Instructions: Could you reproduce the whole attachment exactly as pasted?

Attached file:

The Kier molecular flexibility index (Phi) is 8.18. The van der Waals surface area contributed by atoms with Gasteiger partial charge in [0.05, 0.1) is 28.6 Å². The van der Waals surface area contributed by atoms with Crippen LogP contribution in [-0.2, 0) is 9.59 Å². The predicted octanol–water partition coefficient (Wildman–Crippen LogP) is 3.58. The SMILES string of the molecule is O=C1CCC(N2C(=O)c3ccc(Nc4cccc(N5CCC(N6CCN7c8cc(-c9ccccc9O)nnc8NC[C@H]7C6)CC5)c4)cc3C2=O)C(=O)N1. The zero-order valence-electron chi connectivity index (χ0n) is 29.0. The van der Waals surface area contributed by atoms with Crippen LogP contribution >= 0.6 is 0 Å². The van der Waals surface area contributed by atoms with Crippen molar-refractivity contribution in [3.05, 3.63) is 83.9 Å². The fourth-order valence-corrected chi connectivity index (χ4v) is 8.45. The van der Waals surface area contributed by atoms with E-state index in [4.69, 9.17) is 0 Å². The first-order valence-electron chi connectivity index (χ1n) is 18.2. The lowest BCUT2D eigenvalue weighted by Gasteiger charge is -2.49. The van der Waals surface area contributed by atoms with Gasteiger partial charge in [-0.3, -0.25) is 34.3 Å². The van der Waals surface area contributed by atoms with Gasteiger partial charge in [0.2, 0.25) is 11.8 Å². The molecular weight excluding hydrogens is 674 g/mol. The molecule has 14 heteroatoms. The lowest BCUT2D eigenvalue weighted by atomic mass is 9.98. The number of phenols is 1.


The Kier molecular flexibility index (Phi) is 8.18. The van der Waals surface area contributed by atoms with Gasteiger partial charge in [0.05, 0.1) is 28.6 Å². The van der Waals surface area contributed by atoms with Crippen LogP contribution in [-0.2, 0) is 9.59 Å². The predicted octanol–water partition coefficient (Wildman–Crippen LogP) is 3.58. The SMILES string of the molecule is O=C1CCC(N2C(=O)c3ccc(Nc4cccc(N5CCC(N6CCN7c8cc(-c9ccccc9O)nnc8NC[C@H]7C6)CC5)c4)cc3C2=O)C(=O)N1. The zero-order valence-electron chi connectivity index (χ0n) is 29.0. The van der Waals surface area contributed by atoms with Crippen LogP contribution >= 0.6 is 0 Å². The van der Waals surface area contributed by atoms with Crippen molar-refractivity contribution in [3.05, 3.63) is 83.9 Å². The fourth-order valence-corrected chi connectivity index (χ4v) is 8.45. The van der Waals surface area contributed by atoms with E-state index in [4.69, 9.17) is 0 Å². The first-order valence-electron chi connectivity index (χ1n) is 18.2. The lowest BCUT2D eigenvalue weighted by Gasteiger charge is -2.49. The van der Waals surface area contributed by atoms with Gasteiger partial charge in [-0.3, -0.25) is 34.3 Å². The van der Waals surface area contributed by atoms with Gasteiger partial charge in [0.2, 0.25) is 11.8 Å². The molecular weight excluding hydrogens is 674 g/mol. The molecule has 14 heteroatoms. The lowest BCUT2D eigenvalue weighted by atomic mass is 9.98. The number of phenols is 1.